|Race hasn't even started, and I'm already checking my Garmin. Pic by Jeremy Fountain|
|So far, so good. With legend Connie Gardner. Pic by Jeremy Fountain|
|Pam and Josh killing it. Pic by Jeremy Fountain|
Remarkably, D3 started almost exactly like Desert Solstice. I held pace for 8.5 hours, beginning to catch those that had been way ahead early, and then blew up and walked 15 laps. When I restarted running, I was behind where I had been at a comparable point in Desert Solstice, because my running pace had been slower, also I'd walked longer. Again, I almost dropped; I came closer than I'd ever come to dropping from a race early. Thanks to everyone who helped talk me out of it. My prospects were not good. I did the math (with help from Maggie and Mike), checked it three times, and concluded that I could still hit the 200K record if I could get back to exactly my original pace, and hold it for 10 hours. (My brain stubbornly refused to think about anything beyond that.) Given that I hadn't even held it for 9 hours, starting fresh, that seemed extremely unlikely. It would be a big negative split. But I had to do my due diligence and try. And lo and behold, I managed it, setting the record by just two minutes, at 19:44:20 (sorry, Ed!). And then... without even consciously deciding to, I stopped. I had my record, and I also had the (men's) win, as all of my competition who could possibly catch me had already dropped. I walked a few more laps, and called it a day at 126 miles. (In the end, three women finished ahead of me, leading to a lot of Internet discussion on how the women had dominated this race.)
|Awesome handmade awards! Pic by Israel Archuletta|
|Chicked! Pic stolen from Pam Smith|
|Laps splits in seconds, start to 19:44.|
1. The crashThis was clearly something physical, certainly at Desert Solstice, and almost certainly at D3. Am I crazy for trying to run even splits for a 24-hour? I start slower than almost everyone, hold pace, and start picking them off... then, boom. What happened? Well, in both races, I crashed in the worst heat of the day. It wasn't actually very hot at Desert Solstice; Weather Underground says the high was 66. At D3, it was high 70s. We started in with the ice bandanas early. I'd actually done some sauna training to prepare for the heat and humidity. Still, denial of actual weather conditions is not smart. You'd think I'd know that by now (I learned it the hard way at my first Boston, in 2005). But I had a kind of macho mentality that I could just hold the line. Really, I could tell I was not drinking to thirst, or dumping water on myself often enough, or using enough ice. But somehow it wasn't bothering me. Stupid. Also my pacing plan basically required that I hold pace, and I wasn't going to let a little heat get in the way of my goal. Clearly, what would have been better than walking 15 laps, costing me about half an hour, would be just SLOWING DOWN while it was hot. OK, I would have been short of 154.5. So maybe I should have factored in slowing down in the heat of the day when I made my pacing plan. Also, the #3 spot on the qualifying list is currently 153.2, so I had a little margin anyway.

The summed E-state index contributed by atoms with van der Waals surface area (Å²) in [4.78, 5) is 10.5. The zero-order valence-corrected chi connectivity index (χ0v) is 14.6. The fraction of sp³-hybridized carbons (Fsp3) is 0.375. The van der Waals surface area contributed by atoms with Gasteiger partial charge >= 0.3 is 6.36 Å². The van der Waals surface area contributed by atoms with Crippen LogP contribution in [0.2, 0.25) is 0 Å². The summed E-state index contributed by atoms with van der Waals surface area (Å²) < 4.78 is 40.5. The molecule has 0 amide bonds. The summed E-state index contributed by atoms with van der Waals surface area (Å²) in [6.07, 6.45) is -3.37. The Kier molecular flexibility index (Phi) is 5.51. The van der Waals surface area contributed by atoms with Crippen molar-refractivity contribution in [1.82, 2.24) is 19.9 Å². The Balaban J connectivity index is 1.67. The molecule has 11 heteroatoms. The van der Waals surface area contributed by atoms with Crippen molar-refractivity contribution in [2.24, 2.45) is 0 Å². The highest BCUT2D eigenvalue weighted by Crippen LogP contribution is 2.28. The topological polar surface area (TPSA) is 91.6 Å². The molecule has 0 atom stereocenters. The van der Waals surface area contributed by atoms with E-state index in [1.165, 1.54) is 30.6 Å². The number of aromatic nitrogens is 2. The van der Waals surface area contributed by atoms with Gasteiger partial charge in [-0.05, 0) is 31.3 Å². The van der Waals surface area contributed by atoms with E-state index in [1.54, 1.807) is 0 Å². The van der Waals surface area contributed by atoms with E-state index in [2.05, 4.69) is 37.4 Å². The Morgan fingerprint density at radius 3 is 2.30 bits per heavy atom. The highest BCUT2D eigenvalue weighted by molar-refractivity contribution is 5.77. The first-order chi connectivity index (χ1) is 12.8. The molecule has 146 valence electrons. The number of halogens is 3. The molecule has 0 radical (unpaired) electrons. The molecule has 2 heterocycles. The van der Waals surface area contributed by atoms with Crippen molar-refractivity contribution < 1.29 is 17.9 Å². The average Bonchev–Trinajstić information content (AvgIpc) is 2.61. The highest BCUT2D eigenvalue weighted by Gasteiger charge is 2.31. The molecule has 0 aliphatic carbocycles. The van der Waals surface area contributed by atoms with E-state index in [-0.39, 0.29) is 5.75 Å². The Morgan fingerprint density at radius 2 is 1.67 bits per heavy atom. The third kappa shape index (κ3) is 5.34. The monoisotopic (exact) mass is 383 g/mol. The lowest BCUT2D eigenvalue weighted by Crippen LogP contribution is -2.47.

|Heat? What heat? La, la, la... Pic by Ray Krolewicz|
2. The mental game from 9.5 hours to 200KAs I mentioned, this was a striking contrast from Desert Solstice. There, in my race report, I said that after I'd crashed and restarted,